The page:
After a year of being told to tap, swipe and anything else that doesn’t mean paying in real money, the Post Office has revealed it handled record amounts of cash last month.
Stay-at-home holidaymakers were the main reasons for deposits and wirthdrawals totalling £2.9 billion at PO branches in August.
Business cash deposits accounted for £1.03 billion of that, according to the organisation’s cash tracker which estimated they were 23.5 per cent higher than in August 2020.
Recent Post Office research found that nearly half of small hospitality and leisure businesses in the UK rely on cash daily.
Martin Kearsley, banking director, said: “Postmasters have been on hand throughout the summer dealing with record amounts of cash and supporting local businesses in the community by staying open long hours and weekends.”
The news comes as popular holiday spots recorded a 7.5 per cent year-on-year rise in cash withdrawals between January and July, according to Notemachine.
while it’s certainly simpler to head out on holiday without having to change currency, there are still several things to be aware of
James Andrews, senior personal finance expert at money.co.uk said it was too soon to see this as a cash revival, but admitted there were “definitely signs of a something of a mini-boom” in cash use.
“It looks like August’s rise is the result of millions of holidaymakers heading to the British countryside and coast – rather than hopping on to a plane,” he said. “That becomes especially likely given many of the smaller shops, restaurants, bars, local markets and souvenir stalls aren’t set up to accept contactless payments, or possibly can’t enable them at all in parts of the country with poor mobile reception.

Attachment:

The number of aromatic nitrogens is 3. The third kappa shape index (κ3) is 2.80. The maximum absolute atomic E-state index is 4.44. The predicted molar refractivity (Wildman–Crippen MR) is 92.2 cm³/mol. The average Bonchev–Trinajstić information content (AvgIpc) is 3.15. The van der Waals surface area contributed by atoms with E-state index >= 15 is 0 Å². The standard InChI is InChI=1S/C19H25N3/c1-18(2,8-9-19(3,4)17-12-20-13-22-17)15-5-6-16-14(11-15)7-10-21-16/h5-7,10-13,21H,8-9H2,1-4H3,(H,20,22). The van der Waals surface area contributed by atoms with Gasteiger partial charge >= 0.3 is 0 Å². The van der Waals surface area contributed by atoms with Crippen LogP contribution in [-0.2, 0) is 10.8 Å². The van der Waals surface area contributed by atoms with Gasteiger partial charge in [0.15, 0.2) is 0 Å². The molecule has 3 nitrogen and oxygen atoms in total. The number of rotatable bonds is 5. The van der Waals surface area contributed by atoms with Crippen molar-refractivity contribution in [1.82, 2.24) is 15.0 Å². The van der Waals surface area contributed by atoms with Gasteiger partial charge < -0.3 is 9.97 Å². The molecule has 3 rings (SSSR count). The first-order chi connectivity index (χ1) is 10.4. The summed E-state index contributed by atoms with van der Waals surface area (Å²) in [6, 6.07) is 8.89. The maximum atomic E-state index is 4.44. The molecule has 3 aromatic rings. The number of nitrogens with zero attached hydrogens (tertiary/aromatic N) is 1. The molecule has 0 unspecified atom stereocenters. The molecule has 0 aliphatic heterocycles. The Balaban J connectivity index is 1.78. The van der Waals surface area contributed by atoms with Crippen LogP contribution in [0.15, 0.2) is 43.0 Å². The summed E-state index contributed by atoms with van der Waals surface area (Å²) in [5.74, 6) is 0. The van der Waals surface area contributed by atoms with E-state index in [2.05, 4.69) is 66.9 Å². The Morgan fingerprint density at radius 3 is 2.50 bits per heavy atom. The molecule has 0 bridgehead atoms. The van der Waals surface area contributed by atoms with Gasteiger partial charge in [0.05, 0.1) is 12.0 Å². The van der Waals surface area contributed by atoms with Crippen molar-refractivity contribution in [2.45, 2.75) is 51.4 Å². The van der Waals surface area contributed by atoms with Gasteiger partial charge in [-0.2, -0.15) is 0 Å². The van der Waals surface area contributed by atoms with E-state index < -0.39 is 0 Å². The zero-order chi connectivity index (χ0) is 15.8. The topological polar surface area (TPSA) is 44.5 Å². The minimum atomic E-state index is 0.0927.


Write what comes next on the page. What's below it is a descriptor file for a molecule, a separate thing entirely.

“But while it’s certainly simpler to head out on holiday without having to change currency, there are still several things to be aware of.
“The advantage of using cash is that it can be easier to budget and keep a close eye on what you spend when you’re out and about. As well as this, you’ll never be charged fees for using cash and it’s impossible to have your card copied or cloned.”
He added: “Making larger purchases using a credit card also provides added protection, with the card provider jointly liable with the retailer when something costs between £100 and £30,000. That means if something does go wrong, and you can’t get hold of the seller, you can make a claim against your card company instead.
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